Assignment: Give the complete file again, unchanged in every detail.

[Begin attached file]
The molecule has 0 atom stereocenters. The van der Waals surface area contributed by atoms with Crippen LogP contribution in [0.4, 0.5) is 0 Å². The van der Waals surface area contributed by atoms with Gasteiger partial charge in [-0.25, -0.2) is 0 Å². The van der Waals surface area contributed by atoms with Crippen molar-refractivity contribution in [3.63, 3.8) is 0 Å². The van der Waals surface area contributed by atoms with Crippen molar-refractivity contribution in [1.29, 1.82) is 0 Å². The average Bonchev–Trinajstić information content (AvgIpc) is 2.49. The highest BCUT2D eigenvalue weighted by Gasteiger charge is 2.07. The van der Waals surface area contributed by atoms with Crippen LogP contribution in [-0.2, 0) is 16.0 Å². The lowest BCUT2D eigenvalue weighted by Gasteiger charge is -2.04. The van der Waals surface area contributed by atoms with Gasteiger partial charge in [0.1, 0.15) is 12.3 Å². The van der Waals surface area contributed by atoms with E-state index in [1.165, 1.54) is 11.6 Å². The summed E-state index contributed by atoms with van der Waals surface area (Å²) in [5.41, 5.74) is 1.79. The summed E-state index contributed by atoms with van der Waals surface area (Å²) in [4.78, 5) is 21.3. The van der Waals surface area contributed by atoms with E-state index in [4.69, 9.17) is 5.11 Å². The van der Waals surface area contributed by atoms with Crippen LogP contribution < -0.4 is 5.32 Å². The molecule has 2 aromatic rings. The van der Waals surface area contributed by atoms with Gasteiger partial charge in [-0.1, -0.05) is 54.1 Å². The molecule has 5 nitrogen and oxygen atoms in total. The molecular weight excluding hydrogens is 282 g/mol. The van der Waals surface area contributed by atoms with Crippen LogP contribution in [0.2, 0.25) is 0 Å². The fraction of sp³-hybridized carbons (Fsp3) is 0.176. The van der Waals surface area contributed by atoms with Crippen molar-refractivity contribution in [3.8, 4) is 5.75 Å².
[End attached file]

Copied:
The molecule has 0 atom stereocenters. The van der Waals surface area contributed by atoms with Crippen LogP contribution in [0.4, 0.5) is 0 Å². The van der Waals surface area contributed by atoms with Gasteiger partial charge in [-0.25, -0.2) is 0 Å². The van der Waals surface area contributed by atoms with Crippen molar-refractivity contribution in [3.63, 3.8) is 0 Å². The van der Waals surface area contributed by atoms with Crippen molar-refractivity contribution in [1.29, 1.82) is 0 Å². The average Bonchev–Trinajstić information content (AvgIpc) is 2.49. The highest BCUT2D eigenvalue weighted by Gasteiger charge is 2.07. The van der Waals surface area contributed by atoms with Crippen LogP contribution in [-0.2, 0) is 16.0 Å². The lowest BCUT2D eigenvalue weighted by Gasteiger charge is -2.04. The van der Waals surface area contributed by atoms with Gasteiger partial charge in [0.1, 0.15) is 12.3 Å². The van der Waals surface area contributed by atoms with E-state index in [1.165, 1.54) is 11.6 Å². The summed E-state index contributed by atoms with van der Waals surface area (Å²) in [5.41, 5.74) is 1.79. The summed E-state index contributed by atoms with van der Waals surface area (Å²) in [4.78, 5) is 21.3. The van der Waals surface area contributed by atoms with E-state index in [4.69, 9.17) is 5.11 Å². The van der Waals surface area contributed by atoms with Crippen LogP contribution < -0.4 is 5.32 Å². The molecule has 2 aromatic rings. The van der Waals surface area contributed by atoms with Gasteiger partial charge in [-0.1, -0.05) is 54.1 Å². The molecule has 5 nitrogen and oxygen atoms in total. The molecular weight excluding hydrogens is 282 g/mol. The van der Waals surface area contributed by atoms with Crippen LogP contribution in [0.2, 0.25) is 0 Å². The fraction of sp³-hybridized carbons (Fsp3) is 0.176. The van der Waals surface area contributed by atoms with Crippen molar-refractivity contribution in [3.8, 4) is 5.75 Å².